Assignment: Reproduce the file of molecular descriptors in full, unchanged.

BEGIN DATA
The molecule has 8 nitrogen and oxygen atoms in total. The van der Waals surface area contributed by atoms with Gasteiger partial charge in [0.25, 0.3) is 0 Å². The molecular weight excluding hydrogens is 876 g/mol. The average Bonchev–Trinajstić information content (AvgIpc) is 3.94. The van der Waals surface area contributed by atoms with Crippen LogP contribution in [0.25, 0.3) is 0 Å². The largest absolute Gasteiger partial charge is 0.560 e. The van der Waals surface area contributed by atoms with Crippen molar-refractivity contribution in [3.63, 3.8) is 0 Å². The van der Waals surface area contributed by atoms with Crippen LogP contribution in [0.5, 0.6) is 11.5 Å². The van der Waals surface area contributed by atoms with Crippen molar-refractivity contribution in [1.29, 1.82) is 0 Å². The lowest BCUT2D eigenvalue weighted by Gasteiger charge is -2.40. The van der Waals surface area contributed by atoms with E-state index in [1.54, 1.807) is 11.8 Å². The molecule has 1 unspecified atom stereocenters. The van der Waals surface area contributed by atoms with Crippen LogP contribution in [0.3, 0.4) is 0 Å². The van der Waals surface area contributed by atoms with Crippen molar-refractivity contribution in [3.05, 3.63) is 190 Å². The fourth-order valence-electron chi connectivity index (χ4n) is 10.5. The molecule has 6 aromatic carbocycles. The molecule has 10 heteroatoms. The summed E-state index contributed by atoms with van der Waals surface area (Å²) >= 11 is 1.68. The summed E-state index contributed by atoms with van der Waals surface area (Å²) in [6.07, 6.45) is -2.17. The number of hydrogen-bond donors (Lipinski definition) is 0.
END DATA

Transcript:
The molecule has 8 nitrogen and oxygen atoms in total. The van der Waals surface area contributed by atoms with Gasteiger partial charge in [0.25, 0.3) is 0 Å². The molecular weight excluding hydrogens is 876 g/mol. The average Bonchev–Trinajstić information content (AvgIpc) is 3.94. The van der Waals surface area contributed by atoms with Crippen LogP contribution in [0.25, 0.3) is 0 Å². The largest absolute Gasteiger partial charge is 0.560 e. The van der Waals surface area contributed by atoms with Crippen molar-refractivity contribution in [3.63, 3.8) is 0 Å². The van der Waals surface area contributed by atoms with Crippen LogP contribution in [0.5, 0.6) is 11.5 Å². The van der Waals surface area contributed by atoms with Crippen molar-refractivity contribution in [1.29, 1.82) is 0 Å². The lowest BCUT2D eigenvalue weighted by Gasteiger charge is -2.40. The van der Waals surface area contributed by atoms with E-state index in [1.54, 1.807) is 11.8 Å². The molecule has 1 unspecified atom stereocenters. The van der Waals surface area contributed by atoms with Crippen LogP contribution in [0.3, 0.4) is 0 Å². The van der Waals surface area contributed by atoms with Crippen molar-refractivity contribution in [3.05, 3.63) is 190 Å². The fourth-order valence-electron chi connectivity index (χ4n) is 10.5. The molecule has 6 aromatic carbocycles. The molecule has 10 heteroatoms. The summed E-state index contributed by atoms with van der Waals surface area (Å²) >= 11 is 1.68. The summed E-state index contributed by atoms with van der Waals surface area (Å²) in [6.07, 6.45) is -2.17. The number of hydrogen-bond donors (Lipinski definition) is 0.